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A Field Stone Winery Review by Matt the Wine Mo
Email Matt at MattTheMo --at-- gmail.com

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Field Stone Winery
Apparently, You Really Can't Go Home Again

The Boss and I are always going on "white wine only" wine trips. The problem is that we both consider ourselves bigger fans of reds, so we buy reds more often. However, our taste is evidently more balanced than we think since we end up drinking whites just as often. Just like men: we don't know what we really want.

One bright and sunny day in 2004, while wandering the Anderson Valley (Sonoma County) in search of tasty whites, the Boss suddenly said to me, "You know, I seem to recall there is a place up the road that makes port!" That's another symptom of our problems cellaring whites: at the beginning of the white-wine-only trips, the Boss instructs me, "Now Dear, you may not buy any reds today. Only whites!" At the first winery, we try a red, "just to see what it's like," and he inevitably decides that we must have at least a bottle or two for our collection. If the Boss's taste in wines plays out as it usually does, I end up skipping out the front door singing my own version of a Pet Shop Boys song, "It's a Zin." And for the rest of the trip, we purchase a mixed bag of wine, though he does tend to remind me after a case of red is in the car, "Now Matt, I thought you were going to buy whites today!" Oy gevalt! "Yes, Boss, you're right ... reds are a little BUTCH for my taste aren't they? Bitch."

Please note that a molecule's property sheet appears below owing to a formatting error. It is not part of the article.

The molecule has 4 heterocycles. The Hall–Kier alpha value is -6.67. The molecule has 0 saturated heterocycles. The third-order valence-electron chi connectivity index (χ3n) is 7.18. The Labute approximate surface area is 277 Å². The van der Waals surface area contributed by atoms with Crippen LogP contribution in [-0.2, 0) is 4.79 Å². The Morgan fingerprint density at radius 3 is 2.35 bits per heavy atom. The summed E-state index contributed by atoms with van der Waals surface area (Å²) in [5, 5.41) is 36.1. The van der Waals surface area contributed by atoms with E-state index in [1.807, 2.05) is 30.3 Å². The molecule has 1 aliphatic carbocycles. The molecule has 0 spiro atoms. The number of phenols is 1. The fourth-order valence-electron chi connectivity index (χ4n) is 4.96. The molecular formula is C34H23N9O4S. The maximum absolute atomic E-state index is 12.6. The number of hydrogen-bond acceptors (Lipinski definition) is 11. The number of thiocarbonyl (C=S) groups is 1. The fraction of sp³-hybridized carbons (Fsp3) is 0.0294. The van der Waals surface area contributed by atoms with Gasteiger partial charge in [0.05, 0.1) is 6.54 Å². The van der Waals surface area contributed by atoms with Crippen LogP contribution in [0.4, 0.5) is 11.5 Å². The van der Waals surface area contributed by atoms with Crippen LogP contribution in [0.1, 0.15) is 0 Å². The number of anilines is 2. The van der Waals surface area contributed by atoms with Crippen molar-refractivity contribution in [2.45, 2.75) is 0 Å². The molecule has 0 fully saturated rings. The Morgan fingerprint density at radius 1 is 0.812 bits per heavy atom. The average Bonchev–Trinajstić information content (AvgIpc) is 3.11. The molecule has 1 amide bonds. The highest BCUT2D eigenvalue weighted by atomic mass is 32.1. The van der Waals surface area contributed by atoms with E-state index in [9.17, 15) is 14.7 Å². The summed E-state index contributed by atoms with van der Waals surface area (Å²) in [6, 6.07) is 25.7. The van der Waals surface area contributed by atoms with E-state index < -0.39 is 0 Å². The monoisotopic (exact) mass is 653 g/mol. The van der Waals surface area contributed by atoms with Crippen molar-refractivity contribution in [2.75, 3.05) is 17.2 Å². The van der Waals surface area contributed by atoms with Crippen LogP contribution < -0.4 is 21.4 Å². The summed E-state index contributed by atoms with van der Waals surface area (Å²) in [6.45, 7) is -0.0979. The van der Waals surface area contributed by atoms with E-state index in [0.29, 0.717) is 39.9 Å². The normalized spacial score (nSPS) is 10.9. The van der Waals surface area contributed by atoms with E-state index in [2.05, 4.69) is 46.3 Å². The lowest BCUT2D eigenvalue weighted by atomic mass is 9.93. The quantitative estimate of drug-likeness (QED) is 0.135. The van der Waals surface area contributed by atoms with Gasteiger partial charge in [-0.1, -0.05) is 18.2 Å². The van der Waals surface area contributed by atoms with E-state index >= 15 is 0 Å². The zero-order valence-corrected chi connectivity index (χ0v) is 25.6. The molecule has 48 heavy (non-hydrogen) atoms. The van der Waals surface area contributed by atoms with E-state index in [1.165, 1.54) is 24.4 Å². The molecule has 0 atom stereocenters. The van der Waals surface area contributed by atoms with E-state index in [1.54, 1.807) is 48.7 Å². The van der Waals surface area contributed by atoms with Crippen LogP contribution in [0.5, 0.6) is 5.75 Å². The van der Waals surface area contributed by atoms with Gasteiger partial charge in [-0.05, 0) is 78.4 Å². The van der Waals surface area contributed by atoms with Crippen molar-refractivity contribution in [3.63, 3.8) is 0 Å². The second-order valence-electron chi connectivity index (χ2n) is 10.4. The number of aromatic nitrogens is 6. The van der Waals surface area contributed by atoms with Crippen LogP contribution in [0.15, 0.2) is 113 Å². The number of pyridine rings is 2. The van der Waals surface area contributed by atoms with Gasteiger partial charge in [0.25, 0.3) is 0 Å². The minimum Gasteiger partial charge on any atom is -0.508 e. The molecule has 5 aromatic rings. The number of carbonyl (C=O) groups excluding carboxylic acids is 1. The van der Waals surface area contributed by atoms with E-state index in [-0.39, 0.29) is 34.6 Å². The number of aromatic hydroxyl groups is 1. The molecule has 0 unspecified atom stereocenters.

In any case, as we wandered up Alexander Valley Road we saw the sign for Field Stone, which was the very winery of which the Boss had been thinking. We stopped at their very lovely facility and tasted their very lovely wines. We didn't end up buying a lot of things -- as I recall, a couple of bottles of Viognier, a couple of bottles of Cabernet Sauvignon, and a couple of bottles of their exquisitely yummy port -- but all of the wines were good. The port was certainly the high point of our purchases.

So, on our most recent trip through the valley, again travelling with the Punk (the jaded artist) and Fruity (our *ahem* younger friend who doesn't like wine), we decided to stop at Field Stone Winery for a tasting and to pick up some more port. We were on our way out of Sonoma County and into Napa County for a night of debauchery at Don's (our web host) lovely getaway on the mountain above Calistoga. This was our last stop for the day.